These units are not inexpensive. They sell for between $250 and $350 for a 30 amp unit and more for a 50 amp unit. They also come in versions that are portable - you plug the unit into the campground box and then your RV power cable into the unit OR that are hardwired. You have the unit installed into your RV's power connection which generally means cutting your power cable inside the RV and wiring the EMS unit between the power connection and your power cord. Both work exactly the same and offer the same protection. There are two main companies that manufacture these units - a company named "Surge Guard" and a company named "Progressive Industries". It is important to know that these companies also make just surge units that sell for much less - around $100 but even though these are made for RVs you are wasting your money if you don't buy the EMS model. The added protection that it provides is worth the money you will have to pay for it. You must think of this as paying for insurance. If you never need to make a claim it was there to protect you anyway - but when you need to make a claim on your insurance it pays you back - just like the protection an EMS unit gives if or when it goes to work and does its job.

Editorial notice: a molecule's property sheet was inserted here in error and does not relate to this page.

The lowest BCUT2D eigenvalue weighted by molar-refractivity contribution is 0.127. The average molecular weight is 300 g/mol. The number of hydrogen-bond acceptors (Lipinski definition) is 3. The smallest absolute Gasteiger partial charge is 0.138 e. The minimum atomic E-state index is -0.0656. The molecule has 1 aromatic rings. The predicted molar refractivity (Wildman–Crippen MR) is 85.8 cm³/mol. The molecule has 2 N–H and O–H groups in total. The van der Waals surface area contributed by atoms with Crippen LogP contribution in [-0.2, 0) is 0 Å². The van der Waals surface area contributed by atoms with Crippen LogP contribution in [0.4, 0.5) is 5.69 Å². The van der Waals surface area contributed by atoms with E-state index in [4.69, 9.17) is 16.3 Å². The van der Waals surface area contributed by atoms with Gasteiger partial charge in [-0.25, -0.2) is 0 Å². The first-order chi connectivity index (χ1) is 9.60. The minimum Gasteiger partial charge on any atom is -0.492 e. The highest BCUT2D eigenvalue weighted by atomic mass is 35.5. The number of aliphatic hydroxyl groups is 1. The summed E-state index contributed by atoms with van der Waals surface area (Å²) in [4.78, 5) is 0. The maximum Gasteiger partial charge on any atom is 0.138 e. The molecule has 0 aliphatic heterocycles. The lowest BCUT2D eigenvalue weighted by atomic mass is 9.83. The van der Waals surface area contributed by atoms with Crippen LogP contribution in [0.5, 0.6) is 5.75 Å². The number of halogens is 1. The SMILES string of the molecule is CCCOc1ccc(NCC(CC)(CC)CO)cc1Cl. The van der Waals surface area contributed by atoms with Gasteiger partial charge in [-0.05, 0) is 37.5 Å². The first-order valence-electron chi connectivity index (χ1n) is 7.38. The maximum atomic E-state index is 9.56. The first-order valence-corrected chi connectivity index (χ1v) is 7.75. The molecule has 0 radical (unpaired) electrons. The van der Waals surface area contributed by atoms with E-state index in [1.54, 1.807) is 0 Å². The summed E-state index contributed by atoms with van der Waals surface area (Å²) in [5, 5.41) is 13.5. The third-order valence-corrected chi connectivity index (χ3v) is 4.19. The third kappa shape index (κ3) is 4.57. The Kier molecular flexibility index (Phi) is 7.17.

The two companies units provide the same protection and do it equally well. There is one difference between the two companies that did not exist when I bought my unit which is a Surge Guard. That difference is the warranty and that warranty is what makes the difference in my reference above. The Progressive Industries EMS unit has a lifetime warranty which apparently covers the unit if it is hit with a surge/spike. The unit can be repaired with a replacement circuit board which the company will provide. I cannot say if they will provide this without charge. With the Surge Guard unit if a spike happens the unit must be discarded and a new unit be obtained for use. This would make it seem that the Progressive Industries unit is the preferred unit to buy. Perhaps.

There are two other non-performance dissimilarities to consider if buying a portable unit. The Surge Guard has a power cable with plug coming from the top and a power cable with socket coming from the bottom. Both plug and socket have a pull handle that makes it easy to pull the unit both from the power box and off of your RV power cable. In this regard the Progressive Industries unit has a very short power cable on top with its plug and its power socket is in the middle of the unit. There is pull handle on the plug or the socket. With how hard it can sometimes be to pull RV power plugs and sockets apart those handles actually are a big benefit. The other thing to consider is that the Progressive unit has a small ring on its power cable to put a padlock through and then get that padlock somehow attached to the campground power box so that this $300 investment will not be stolen. Surge Guard has its own system which is a purchased option to prevent theft. It is a box that locks around the RV power plug and the EMS unit's socket preventing anyone from pulling the RV cord and unit apart and taking the EMS unit. I have that box and while it can be a pain in the a** to put together and lock, it does work.